The Woods explores the lives of people in a small Vermont college town and its surrounding areas—a place at the edge of the bucolic, where the land begins to shift into something untamed. In the tradition of Elizabeth Strout’s Olive Kitteridge and Sherwood Anderson’s Winesburg, Ohio, these stories follow people who carry private griefs but search for contentment. As they try to make sense of their worlds, grappling with problems—worried about their careers, their marriages, their children, their ambitions—they also sift through the happiness they have, and often find deep solace in the landscape.
What do we find in the woods? An uplifting of spirit or a quieting of sorrow. A sense of being haunted by the past. Sometimes rougher, more violent things: abandoned quarries and feral cats, black bears, brothers caught up in an escalating war, a ghost who wishes to pass on her despair, monsters who boom with hollow ecstatic laughter. But also songbirds: the hermit thrush and the winter wren. Rushing rivers glossy with froth. A nineteenth-century inn that’s somehow gotten by all these years. And far within, a vegetal twilight and constant dusk that feels outside of time. This remarkable debut illuminates the ways we all carry within ourselves aspects stark, beautiful, wild, and unknowable.
“In Janice Obuchowski’s stories, the woods surrounding a Vermont college town are as suffused with mystery and dread as any forest found in the Brothers Grimm. The characters adrift in these woods are viscerally alive and heartbreakingly real as they search for a route back to the world they knew. By situating the universal experience of bewilderment within one specifically observed woods, Obuchowski has crafted a genuine work of art.”—Anthony Marra, judge, John Simmons Short Fiction Award
“These are such richly inhabited storyworlds, tottering between the wild and the civilized, peeking into places made stunningly lucid with language but still mysterious in the way the natural world is mysterious. What a thrilling debut!”—Aimee Bender, author, The Butterfly Lampshade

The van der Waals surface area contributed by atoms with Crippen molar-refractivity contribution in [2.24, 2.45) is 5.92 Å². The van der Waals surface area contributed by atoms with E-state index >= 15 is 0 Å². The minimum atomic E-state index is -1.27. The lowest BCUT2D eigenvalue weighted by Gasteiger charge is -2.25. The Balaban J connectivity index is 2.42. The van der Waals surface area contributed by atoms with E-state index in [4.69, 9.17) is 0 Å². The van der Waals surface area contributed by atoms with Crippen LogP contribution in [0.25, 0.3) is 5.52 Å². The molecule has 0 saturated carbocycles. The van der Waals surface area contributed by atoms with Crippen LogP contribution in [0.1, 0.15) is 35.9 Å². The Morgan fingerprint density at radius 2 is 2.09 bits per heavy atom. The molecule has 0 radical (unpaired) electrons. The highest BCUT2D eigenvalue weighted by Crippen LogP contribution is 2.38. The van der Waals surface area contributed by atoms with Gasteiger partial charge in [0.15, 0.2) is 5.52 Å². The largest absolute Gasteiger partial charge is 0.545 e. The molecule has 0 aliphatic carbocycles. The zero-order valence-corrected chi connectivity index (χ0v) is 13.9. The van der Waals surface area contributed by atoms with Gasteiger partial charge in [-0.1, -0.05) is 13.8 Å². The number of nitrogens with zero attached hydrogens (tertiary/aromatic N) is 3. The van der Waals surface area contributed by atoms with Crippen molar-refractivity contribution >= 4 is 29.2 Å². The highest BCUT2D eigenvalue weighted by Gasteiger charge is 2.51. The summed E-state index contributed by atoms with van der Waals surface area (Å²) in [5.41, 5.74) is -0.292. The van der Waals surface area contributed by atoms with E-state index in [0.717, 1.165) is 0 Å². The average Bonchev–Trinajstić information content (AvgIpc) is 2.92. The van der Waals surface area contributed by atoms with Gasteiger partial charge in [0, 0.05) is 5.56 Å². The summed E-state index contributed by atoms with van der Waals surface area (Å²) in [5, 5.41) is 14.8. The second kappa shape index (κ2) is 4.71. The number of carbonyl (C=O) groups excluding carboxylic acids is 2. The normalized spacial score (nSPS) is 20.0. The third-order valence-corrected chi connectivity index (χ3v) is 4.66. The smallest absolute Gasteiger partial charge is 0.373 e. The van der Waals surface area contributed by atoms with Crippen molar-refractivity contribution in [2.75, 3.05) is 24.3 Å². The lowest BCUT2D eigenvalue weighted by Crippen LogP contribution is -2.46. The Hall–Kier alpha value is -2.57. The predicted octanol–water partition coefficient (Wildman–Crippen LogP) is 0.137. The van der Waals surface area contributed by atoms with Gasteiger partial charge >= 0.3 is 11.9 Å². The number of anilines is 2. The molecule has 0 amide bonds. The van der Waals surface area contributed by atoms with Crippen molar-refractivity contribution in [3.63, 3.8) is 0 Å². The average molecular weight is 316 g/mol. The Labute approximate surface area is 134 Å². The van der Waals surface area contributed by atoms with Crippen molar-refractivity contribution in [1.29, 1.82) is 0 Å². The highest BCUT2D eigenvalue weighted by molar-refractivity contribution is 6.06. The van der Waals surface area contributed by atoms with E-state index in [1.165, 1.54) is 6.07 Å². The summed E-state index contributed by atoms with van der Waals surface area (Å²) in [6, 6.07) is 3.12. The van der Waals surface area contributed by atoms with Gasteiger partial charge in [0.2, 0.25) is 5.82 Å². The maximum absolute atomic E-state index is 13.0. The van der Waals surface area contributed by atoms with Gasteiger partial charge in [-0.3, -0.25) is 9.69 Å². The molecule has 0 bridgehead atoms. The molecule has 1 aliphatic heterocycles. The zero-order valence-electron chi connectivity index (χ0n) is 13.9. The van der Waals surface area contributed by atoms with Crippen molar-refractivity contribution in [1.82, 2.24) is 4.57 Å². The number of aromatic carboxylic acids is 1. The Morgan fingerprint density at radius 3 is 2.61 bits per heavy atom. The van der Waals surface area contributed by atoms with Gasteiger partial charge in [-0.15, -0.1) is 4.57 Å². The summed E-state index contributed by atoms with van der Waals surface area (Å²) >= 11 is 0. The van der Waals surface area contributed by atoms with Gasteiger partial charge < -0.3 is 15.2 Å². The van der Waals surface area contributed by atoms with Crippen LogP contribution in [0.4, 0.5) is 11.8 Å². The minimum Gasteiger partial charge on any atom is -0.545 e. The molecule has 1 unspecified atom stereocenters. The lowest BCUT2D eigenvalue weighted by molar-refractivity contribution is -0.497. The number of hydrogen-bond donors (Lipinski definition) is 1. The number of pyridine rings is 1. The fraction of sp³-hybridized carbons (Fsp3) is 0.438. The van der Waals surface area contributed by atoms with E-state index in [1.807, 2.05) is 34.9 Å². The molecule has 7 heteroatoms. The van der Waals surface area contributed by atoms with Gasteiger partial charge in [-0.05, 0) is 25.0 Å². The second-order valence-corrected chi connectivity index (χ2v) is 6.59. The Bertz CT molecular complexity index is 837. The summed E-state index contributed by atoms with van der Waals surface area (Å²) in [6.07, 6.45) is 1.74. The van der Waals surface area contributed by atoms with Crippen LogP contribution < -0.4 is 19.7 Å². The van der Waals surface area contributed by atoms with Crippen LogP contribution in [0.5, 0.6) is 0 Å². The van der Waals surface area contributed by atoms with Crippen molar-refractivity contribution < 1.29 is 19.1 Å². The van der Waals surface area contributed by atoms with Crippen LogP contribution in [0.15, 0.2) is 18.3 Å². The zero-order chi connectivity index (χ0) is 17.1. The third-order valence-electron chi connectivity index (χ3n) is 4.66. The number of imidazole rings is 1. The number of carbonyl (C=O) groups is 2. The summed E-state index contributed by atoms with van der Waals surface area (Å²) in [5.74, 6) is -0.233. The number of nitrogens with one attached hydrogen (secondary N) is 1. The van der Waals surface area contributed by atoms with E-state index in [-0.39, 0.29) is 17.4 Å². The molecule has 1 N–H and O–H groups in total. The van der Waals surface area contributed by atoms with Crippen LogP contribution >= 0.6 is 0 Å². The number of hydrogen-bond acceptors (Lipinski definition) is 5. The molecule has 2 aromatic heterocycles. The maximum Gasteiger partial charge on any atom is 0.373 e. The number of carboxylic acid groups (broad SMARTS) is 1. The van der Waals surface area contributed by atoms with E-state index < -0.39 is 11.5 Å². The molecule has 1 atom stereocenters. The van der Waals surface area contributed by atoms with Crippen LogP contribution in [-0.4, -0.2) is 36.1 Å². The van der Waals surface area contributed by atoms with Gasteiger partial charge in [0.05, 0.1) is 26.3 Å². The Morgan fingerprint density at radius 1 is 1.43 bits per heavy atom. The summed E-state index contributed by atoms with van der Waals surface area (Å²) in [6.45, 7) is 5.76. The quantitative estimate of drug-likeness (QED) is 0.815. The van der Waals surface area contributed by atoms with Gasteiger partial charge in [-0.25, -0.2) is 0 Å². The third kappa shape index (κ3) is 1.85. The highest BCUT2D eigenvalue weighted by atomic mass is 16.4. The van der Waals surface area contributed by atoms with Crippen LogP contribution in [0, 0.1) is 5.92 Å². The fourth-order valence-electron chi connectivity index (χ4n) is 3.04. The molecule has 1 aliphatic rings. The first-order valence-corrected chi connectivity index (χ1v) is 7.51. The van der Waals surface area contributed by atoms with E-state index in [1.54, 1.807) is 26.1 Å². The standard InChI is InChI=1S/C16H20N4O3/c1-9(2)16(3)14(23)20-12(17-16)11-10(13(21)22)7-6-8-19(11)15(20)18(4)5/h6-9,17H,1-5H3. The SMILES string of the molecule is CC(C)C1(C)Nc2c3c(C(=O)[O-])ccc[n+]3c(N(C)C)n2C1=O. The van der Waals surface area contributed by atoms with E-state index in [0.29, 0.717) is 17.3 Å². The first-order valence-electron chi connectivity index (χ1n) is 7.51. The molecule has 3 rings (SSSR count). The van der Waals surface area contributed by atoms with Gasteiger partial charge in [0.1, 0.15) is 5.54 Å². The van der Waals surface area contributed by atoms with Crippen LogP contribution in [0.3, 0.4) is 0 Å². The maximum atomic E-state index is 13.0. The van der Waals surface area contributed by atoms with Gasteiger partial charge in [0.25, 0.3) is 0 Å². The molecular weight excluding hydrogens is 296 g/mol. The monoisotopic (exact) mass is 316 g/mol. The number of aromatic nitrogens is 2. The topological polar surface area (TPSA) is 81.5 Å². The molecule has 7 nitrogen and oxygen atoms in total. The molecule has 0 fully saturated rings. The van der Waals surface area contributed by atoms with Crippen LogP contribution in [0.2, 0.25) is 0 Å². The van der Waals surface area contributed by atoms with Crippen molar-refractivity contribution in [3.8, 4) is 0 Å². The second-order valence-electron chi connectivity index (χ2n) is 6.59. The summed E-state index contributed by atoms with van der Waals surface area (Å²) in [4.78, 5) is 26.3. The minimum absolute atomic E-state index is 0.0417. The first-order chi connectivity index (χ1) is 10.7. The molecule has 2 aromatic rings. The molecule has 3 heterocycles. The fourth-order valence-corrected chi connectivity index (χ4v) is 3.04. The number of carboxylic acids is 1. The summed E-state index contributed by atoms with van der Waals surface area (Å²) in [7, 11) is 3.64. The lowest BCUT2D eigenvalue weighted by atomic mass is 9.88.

“The Woods is a smart, moving collection—descriptive, evocative—with rich and believable worlds for readers to immerse themselves in.”—Megan Mayhew Bergman, author, How Strange a Season
“I was happy to be lost in the shadows, clearings, and tangled vines of these stories—each is generous, funny, and beautifully precise, and together they make something gorgeous. I am Janice Obuchowski’s great big fan.”—Ramona Ausubel, author, Awayland
“Janice Obuchowski’s stories place us in a very particular world, the world of college town Vermont, where intellect rules but The Woods summon, her narrators like woodland sirens. We meet people at both ends of life—young academics and those looking back from retirement—as well as locals making sense of their changing communities, all of them lured to the liminal space of the woods. In beautiful, compelling, precise prose, Obuchowski observes the human ability to go on in the face of the unknown, the regretted, the unexpected, and, perhaps most important, the unchangeable. As with all the best fables, one thinks: don’t go into the woods. But of course you must.”—Lori Ostlund, author, After the Parade
“Janice Obuchowski’s voice—deliberate, lucid, arrestingly authoritative—is a pleasure; with a careful eye and generous measured style she renders a Vermont landscape and its inhabitants. With its cast of recurring characters, and exquisite attention to place, this collection calls to mind Sherwood Anderson’s Winesburg, Ohio and Elizabeth Strout’s Olive Kitteridge.”—Amanda Coplin, author, The Orchardist
"Obuchowski’s lucid debut collection digs into the isolation and complexities of her characters’ inner worlds... evocative interior descriptions and subtle revelations about the characters’ relationships to place.”—Publishers Weekly
“When you look closely enough at a place, you might begin noticing things that don’t quite mesh with your understanding of the world. Think most folk horror; think Twin Peaks. Janice Obuchowski’s new collection The Woods heads into a suburban Gothic space, with some of its stories populated by ghosts and strange creatures.”—Tor.com